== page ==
Many of the students who participate in our SPARK programs go on to prestigious colleges to pursue degrees in science, medicine, and engineering. You can read some of these stories on our blog here and here.

At CIRM, we are invested in educating the next generation of stem cell scientists. Our Vice-Chair of the CIRM Board, Sen. Art Torres, said it perfectly at this year’s SPARK meeting:

“I just want to thank you for being part of this program. We are very proud of each and every one of you and we expect great things in the future.”

Check out this short video, produced by City of Hope, which features highlights from our 2017 SPARK meeting at the City of Hope. As you will see, this program is not only fun, but is a one-in-a-lifetime experience.

If you’re interested in learning more about our SPARK program or applying to be a SPARK intern, visit our website for more information. SPARK programs typically accept applications in December or early in the year. Each program has its own eligibility requirements and application process and you can find out that information on the individual SPARK program websites listed on our CIRM SPARK webpage.

Turning the corner with the FDA and NIH; CIRM creates new collaborations to advance stem cell research

FDAThis blog is part of the Month of CIRM series on the Stem Cellar

A lot can change in a couple of years. Just take our relationship with the US Food and Drug Administration (FDA).

When we were putting together our Strategic Plan in 2015 we did a survey of key players and stakeholders at CIRM – Board members, researchers, patient advocates etc. – and a whopping 70 percent of them listed the FDA as the biggest impediment for the development of stem cell treatments.

As one stakeholder told us at the time:

“Is perfect becoming the enemy of better? One recent treatment touted by the FDA as a regulatory success had such a high clinical development hurdle placed on it that by the time it was finally approved the standard of care had evolved. When it was finally approved, five years later, its market potential had significantly eroded and the product failed commercially.”

Changing the conversation

To overcome these hurdles we set a goal of changing the regulatory landscape, finding a way to make the system faster and more efficient, but without reducing the emphasis on the safety of patients. One of the ways we did this was by launching our “Stem Cell Champions” campaign to engage patients, patient advocates, the public and everyone else who supports stem cell research to press for change at the FDA. We also worked with other organizations to help get the 21st Century Cures Act passed.

21 century cures

Today the regulatory landscape looks quite different than it did just a few years ago. Thanks to the 21st Century Cures Act the FDA has created expedited pathways for stem cell therapies that show promise. One of those is called the Regenerative Medicine Advanced Therapy (RMAT) designation, which gives projects that show they are both safe and effective in early-stage clinical trials the possibility of an accelerated review by the FDA. Of the first projects given RMAT designation, three were CIRM-funded projects (Humacyte, jCyte and Asterias)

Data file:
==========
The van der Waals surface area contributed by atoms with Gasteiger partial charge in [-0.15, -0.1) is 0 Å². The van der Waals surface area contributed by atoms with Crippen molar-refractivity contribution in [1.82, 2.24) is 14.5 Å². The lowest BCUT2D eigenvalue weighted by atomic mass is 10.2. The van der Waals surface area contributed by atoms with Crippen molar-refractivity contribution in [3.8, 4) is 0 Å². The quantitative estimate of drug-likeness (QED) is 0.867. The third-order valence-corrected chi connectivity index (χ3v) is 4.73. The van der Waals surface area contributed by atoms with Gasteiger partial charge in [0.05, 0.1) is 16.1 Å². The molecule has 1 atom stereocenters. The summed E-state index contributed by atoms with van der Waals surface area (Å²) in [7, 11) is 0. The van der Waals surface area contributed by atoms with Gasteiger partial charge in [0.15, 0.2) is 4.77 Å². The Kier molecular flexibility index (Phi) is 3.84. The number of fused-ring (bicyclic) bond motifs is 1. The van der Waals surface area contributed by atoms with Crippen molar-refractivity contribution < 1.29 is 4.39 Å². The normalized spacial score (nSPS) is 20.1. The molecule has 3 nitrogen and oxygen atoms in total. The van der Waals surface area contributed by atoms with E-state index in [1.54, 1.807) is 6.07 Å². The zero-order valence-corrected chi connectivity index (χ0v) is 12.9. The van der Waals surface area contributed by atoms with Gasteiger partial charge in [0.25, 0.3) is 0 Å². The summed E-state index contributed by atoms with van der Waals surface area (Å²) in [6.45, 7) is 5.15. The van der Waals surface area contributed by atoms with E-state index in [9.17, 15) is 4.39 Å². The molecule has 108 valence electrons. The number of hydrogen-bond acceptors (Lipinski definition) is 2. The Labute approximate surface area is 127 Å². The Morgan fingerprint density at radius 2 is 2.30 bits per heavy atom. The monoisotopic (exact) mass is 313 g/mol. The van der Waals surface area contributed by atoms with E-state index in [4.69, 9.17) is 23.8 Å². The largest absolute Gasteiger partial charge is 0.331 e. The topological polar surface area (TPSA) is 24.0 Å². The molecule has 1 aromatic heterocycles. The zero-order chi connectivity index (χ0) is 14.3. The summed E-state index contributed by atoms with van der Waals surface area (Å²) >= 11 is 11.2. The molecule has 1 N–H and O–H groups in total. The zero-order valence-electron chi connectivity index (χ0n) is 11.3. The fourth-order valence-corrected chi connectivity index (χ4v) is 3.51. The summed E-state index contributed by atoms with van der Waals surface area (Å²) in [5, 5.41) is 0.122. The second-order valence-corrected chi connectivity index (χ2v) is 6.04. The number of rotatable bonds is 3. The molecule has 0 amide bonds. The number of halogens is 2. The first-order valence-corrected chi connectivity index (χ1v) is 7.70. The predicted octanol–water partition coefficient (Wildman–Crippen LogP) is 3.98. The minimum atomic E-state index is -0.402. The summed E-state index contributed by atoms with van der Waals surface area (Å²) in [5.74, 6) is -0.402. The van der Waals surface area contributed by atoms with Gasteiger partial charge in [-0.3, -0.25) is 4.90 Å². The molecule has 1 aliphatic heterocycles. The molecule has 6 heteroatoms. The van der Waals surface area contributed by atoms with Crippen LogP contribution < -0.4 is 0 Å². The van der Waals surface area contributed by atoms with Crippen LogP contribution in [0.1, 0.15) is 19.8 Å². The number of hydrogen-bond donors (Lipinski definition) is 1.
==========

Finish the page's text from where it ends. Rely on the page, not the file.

Partnering with the NIH

Our work has also paved the way for a closer relationship with the National Institutes of Health (NIH), which is looking at CIRM as a model for advancing the field of regenerative medicine.

In recent years we have created a number of innovations including introducing CIRM 2.0, which dramatically improved our ability to fund the most promising research, making it faster, easier and more predictable for researchers to apply. We also created the Stem Cell Center  to make it easier to move the most promising research out of the lab and into clinical trials, and to give researchers the support they need to help make those trials successful. To address the need for high-quality stem cell clinical trials we created the CIRM Alpha Stem Cell Clinic Network. This is a network of leading medical centers around the state that specialize in delivering stem cell therapies, sharing best practices and creating new ways of making it as easy as possible for patients to get the care they need.

The NIH looked at these innovations and liked them. So much so they invited CIRM to come to Washington DC and talk about them. It was a great opportunity so, of course, we said yes. We expected them to carve out a few hours for us to chat. Instead they blocked out a day and a half and brought in the heads of their different divisions to hear what we had to say.

A model for the future

We hope the meeting is, to paraphrase Humphrey Bogart at the end of Casablanca, “the start of a beautiful friendship.” We are already seeing signs that it’s not just a passing whim. In July the NIH held a workshop that focused on what will it take to make genome editing technologies, like CRISPR, a clinical reality. Francis Collins, NIH Director, invited CIRM to be part of the workshop that included thought leaders from academia, industry and patients advocates. The workshop ended with a recommendation that the NIH should consider building a center of excellence in gene editing and transplantation, based on the CIRM model (my emphasis).  This would bring together a multidisciplinary disease team including, process development, cGMP manufacturing, regulatory and clinical development for Investigational New Drug (IND) filing and conducting clinical trials, all under one roof.

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Dr. Francis Collins, Director of the NIH

In preparation, the NIH visited the CIRM-funded Stem Cell Center at the City of Hope to explore ways to develop this collaboration. And the NIH has already begun implementing these suggestions starting with a treatment targeting sickle cell disease.